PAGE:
Herald science reporter Jamie Morton is visiting Antarctica this month. He gives an insight into life at New Zealand's research station on the ice, Scott Base.
At first glance, New Zealand's lime-green Antarctic outpost can seem a little like a space station.
But rather than floating in orbit, Scott Base hugs a volcanic headland at the southern end of Antarctica's Ross Island, some 3500km south of Dunedin.
It's a cleverly-connected series of blocks, laboratories and hangars that allows you to comfortably stroll from one end to the other amid the kind of alien mega-blizzard you expect from the coldest, driest, windiest place on Earth.
Over summer, however, typical conditions aren't much different from that of a Kiwi skifield.
With the sun overhead day and night, you get a clear view at the world's southern-most active volcano, Mt Erebus.
Straight ahead is the vast Ross Ice Shelf – and its waves of ice are constantly ramming against the land to create the folded "pressure ridges" in front of the base.
Out to the west, in McMurdo Sound, is the boundary between the ice shelf and the sea ice that forms every winter.
Beyond the sea ice, 90km away, is the jagged white outline of the Royal Society Range, with Mt Lister looming 4km-high through crystal clear air.
It's a breathtakingly beautiful world overwhelming to the senses.
Once inside the base, you come to think of this little village of corridors and cosy communal spaces as a school camp.
There are bunks, shower blocks, dining rooms and camp mothers and fathers who show
you the ropes and make sure you follow the rules.
Arriving at midnight, one of the first rules I have to learn is creeping as quietly as a ninja into the base's main sleeping quarters, Q Hut.
I tiptoe through a darkened corridor, find my room number and name marked on a whiteboard, then gently slide open the door and climb into bed, trying not to wake the three others inside.
The last thing a sleeping shift-worker needs is you stepping on their face while trying to hoist yourself up on to the top bunk.
Another rule is pulling your weight around the dining room.
If you find yourself standing in front of a full tray of dishes – or being "trayed", in base terminology - the quickest way to get off-side with full-timers is to just add your plate to it and walk away.
The expectation is that when one tray is filled with dishes, you slide it under the steriliser, lower it and press the button.
"Bloody hell, I've been trayed" is a common thing to hear in the dining room.
If you can't do dishes duty on your rostered day – a requirement for visitors just as much as it is for staffers – you find someone else to swap with.
You don't put more food on your plate than you can eat, or shower for longer than three minutes, or use the drier when a perfectly good drying room will ready your socks and fleeces inside half a day.
You don't saunter around in your poly-prop underwear or leave your toiletries in the bathroom.
You say "gidday" to people you pass in the hallway and you offer to help out where you can.
After every Saturday base meeting, mechanics, chefs, scientists, communications
operators, firefighters and New Zealand Defence Force personnel all stick their hands up for whatever needs doing.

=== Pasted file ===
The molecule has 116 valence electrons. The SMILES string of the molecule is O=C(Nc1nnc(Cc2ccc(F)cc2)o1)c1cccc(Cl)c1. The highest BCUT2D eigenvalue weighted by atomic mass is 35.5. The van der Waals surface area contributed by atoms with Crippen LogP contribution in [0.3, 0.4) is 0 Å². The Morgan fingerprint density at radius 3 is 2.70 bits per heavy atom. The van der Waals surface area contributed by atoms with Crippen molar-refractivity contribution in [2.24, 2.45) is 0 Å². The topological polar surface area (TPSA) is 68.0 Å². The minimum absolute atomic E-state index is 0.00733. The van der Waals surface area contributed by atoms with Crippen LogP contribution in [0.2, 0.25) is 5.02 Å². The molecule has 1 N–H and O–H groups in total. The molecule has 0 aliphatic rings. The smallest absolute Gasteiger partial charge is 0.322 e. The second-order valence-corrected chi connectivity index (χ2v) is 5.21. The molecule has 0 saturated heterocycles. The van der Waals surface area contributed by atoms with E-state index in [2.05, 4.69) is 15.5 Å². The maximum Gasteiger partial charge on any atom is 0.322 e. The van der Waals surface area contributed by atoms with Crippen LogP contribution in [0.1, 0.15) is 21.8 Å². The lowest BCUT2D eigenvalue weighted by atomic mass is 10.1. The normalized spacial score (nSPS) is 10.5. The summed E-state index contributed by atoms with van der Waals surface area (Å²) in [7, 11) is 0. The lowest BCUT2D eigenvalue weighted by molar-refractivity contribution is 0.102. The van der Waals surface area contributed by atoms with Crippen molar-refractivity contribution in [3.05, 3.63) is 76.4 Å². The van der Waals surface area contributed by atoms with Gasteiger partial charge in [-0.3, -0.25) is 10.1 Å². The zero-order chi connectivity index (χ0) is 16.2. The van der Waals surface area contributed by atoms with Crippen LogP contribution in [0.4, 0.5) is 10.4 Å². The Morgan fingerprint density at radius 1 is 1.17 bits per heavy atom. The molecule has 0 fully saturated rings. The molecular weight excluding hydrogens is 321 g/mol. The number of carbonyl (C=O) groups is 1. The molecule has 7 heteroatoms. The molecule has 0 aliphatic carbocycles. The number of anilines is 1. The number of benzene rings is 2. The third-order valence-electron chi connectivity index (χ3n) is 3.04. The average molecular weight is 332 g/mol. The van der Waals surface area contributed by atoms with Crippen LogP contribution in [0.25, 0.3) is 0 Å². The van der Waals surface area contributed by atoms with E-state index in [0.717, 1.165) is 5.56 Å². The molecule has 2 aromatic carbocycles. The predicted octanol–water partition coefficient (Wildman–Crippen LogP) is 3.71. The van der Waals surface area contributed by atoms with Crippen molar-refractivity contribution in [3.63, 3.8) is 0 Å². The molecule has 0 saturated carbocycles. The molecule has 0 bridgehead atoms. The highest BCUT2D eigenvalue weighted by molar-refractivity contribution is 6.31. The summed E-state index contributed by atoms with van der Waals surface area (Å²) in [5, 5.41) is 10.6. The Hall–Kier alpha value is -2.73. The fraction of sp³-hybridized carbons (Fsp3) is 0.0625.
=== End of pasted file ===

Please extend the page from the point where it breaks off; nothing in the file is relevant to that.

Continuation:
In this weekend's case, the odd jobs were cleaning the dining room, or helping the kitchen staff load two months' worth of food.
In the back of a container, a handful of us form a human chain, passing boxes of vanilla ice cream and frozen butter from a fully-laden ute.
I counted among our chain-gang a chef, an engineer, a microbiologist and a journalist.
Being in one of the harshest climates in the world means health and safety is part of everything you do – even if that's reporting something that looks slightly dodgy.
Heading off base for a walk requires signing out, taking a radio and checking the weather.
For the most part of an Antarctic summer, it's what's called Condition Three – or normal weather, when you're free to go for a hike over the hill to US-operated McMurdo Station.
But if it drops down to Condition Two – where visibility drops to just a few hundred metres – leaving the base area is prohibited.
Condition One storms are some of the fiercest on the planet and to experience one is to witness nature in its fullest fury.
Temperatures will drop below minus 73C and winds reach well over 100km/h.
Any movement outside base, save for Search and Rescue parties, is banned.
While this is a rare occurrence over the summer season, such storms did prevent planes from landing in Antarctica for weeks at the start of the season.
Going further away from base, by helicopter or Hagglund carrier, requires planning down to the last detail.
The sheer remoteness here means whatever can go wrong, simply mustn't.
Yet that isolation can also be liberation: the internet speed is famously slow and there's zero cellphone reception.
You find more social things to do: having a yarn in the bar, going for a hike, or trying out Scott Base's new disc golf course.
Over at US-operated McMurdo Station, about a five-minute ute ride over the hill, there's a softball game on and plenty of barbecued meat on offer.
Resembling something halfway between a mining town and a supply depot, "Mac-town" is huge and its 1200-strong population dwarfs Scott Base's meagre 80.
Still, the chirpy Americans love walking the road over to Scott Base to shop at the gift store.
They're also grateful for a ride if you're passing by.
Down here, you learn to slow down, take it easier, and enjoy being part of this happy little whānau, all mucking in together at the bottom of the planet.
• Jamie Morton is hosted at Scott Base by Antarctica New Zealand.